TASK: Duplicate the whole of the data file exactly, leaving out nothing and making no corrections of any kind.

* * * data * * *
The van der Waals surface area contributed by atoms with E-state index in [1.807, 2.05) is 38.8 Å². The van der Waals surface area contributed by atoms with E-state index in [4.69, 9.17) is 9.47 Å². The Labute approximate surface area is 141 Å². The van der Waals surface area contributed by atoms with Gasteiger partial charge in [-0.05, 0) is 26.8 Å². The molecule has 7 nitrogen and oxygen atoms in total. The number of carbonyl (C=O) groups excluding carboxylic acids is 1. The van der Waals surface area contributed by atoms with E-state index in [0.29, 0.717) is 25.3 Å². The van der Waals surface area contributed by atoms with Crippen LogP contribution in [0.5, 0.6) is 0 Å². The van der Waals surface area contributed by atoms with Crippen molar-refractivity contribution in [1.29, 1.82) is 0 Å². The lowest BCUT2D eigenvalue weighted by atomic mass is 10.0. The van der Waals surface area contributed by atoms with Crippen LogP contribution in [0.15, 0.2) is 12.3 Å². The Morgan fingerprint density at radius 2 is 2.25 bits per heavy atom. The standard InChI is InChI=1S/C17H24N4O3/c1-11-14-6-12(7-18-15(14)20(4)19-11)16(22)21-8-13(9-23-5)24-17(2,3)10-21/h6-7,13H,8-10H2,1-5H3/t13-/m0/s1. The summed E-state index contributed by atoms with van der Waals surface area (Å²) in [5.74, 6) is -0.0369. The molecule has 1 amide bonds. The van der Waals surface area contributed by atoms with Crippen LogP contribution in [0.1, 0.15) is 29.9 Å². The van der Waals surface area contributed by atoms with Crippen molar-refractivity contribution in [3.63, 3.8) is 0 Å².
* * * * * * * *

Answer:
The van der Waals surface area contributed by atoms with E-state index in [1.807, 2.05) is 38.8 Å². The van der Waals surface area contributed by atoms with E-state index in [4.69, 9.17) is 9.47 Å². The Labute approximate surface area is 141 Å². The van der Waals surface area contributed by atoms with Gasteiger partial charge in [-0.05, 0) is 26.8 Å². The molecule has 7 nitrogen and oxygen atoms in total. The number of carbonyl (C=O) groups excluding carboxylic acids is 1. The van der Waals surface area contributed by atoms with E-state index in [0.29, 0.717) is 25.3 Å². The van der Waals surface area contributed by atoms with Crippen LogP contribution in [0.5, 0.6) is 0 Å². The van der Waals surface area contributed by atoms with Crippen molar-refractivity contribution in [1.29, 1.82) is 0 Å². The lowest BCUT2D eigenvalue weighted by atomic mass is 10.0. The van der Waals surface area contributed by atoms with Crippen LogP contribution in [0.15, 0.2) is 12.3 Å². The Morgan fingerprint density at radius 2 is 2.25 bits per heavy atom. The standard InChI is InChI=1S/C17H24N4O3/c1-11-14-6-12(7-18-15(14)20(4)19-11)16(22)21-8-13(9-23-5)24-17(2,3)10-21/h6-7,13H,8-10H2,1-5H3/t13-/m0/s1. The summed E-state index contributed by atoms with van der Waals surface area (Å²) in [5.74, 6) is -0.0369. The molecule has 1 amide bonds. The van der Waals surface area contributed by atoms with Crippen LogP contribution in [0.1, 0.15) is 29.9 Å². The van der Waals surface area contributed by atoms with Crippen molar-refractivity contribution in [3.63, 3.8) is 0 Å².